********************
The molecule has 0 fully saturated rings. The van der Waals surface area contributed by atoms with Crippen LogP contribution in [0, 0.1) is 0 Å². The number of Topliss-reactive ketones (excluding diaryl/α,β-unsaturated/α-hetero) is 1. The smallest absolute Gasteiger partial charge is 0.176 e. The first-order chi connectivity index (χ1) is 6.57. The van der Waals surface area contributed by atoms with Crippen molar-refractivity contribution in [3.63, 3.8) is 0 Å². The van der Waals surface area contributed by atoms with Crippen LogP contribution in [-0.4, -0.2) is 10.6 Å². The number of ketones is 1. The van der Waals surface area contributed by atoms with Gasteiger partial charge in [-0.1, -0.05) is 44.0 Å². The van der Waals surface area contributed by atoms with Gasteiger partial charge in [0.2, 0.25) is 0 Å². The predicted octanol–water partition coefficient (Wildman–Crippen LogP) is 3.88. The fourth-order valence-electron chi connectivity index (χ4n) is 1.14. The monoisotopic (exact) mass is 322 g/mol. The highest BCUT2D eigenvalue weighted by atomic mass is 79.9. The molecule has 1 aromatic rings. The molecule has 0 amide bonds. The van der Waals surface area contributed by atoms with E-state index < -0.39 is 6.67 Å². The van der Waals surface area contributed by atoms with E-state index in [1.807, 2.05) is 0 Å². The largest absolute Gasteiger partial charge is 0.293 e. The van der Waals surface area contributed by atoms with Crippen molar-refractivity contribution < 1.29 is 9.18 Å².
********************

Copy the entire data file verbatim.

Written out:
The molecule has 0 fully saturated rings. The van der Waals surface area contributed by atoms with Crippen LogP contribution in [0, 0.1) is 0 Å². The number of Topliss-reactive ketones (excluding diaryl/α,β-unsaturated/α-hetero) is 1. The smallest absolute Gasteiger partial charge is 0.176 e. The first-order chi connectivity index (χ1) is 6.57. The van der Waals surface area contributed by atoms with Crippen molar-refractivity contribution in [3.63, 3.8) is 0 Å². The van der Waals surface area contributed by atoms with Crippen LogP contribution in [-0.4, -0.2) is 10.6 Å². The number of ketones is 1. The van der Waals surface area contributed by atoms with Gasteiger partial charge in [-0.1, -0.05) is 44.0 Å². The van der Waals surface area contributed by atoms with Gasteiger partial charge in [0.2, 0.25) is 0 Å². The predicted octanol–water partition coefficient (Wildman–Crippen LogP) is 3.88. The fourth-order valence-electron chi connectivity index (χ4n) is 1.14. The monoisotopic (exact) mass is 322 g/mol. The highest BCUT2D eigenvalue weighted by atomic mass is 79.9. The molecule has 1 aromatic rings. The molecule has 0 amide bonds. The van der Waals surface area contributed by atoms with E-state index < -0.39 is 6.67 Å². The van der Waals surface area contributed by atoms with E-state index in [1.807, 2.05) is 0 Å². The largest absolute Gasteiger partial charge is 0.293 e. The van der Waals surface area contributed by atoms with Crippen molar-refractivity contribution < 1.29 is 9.18 Å².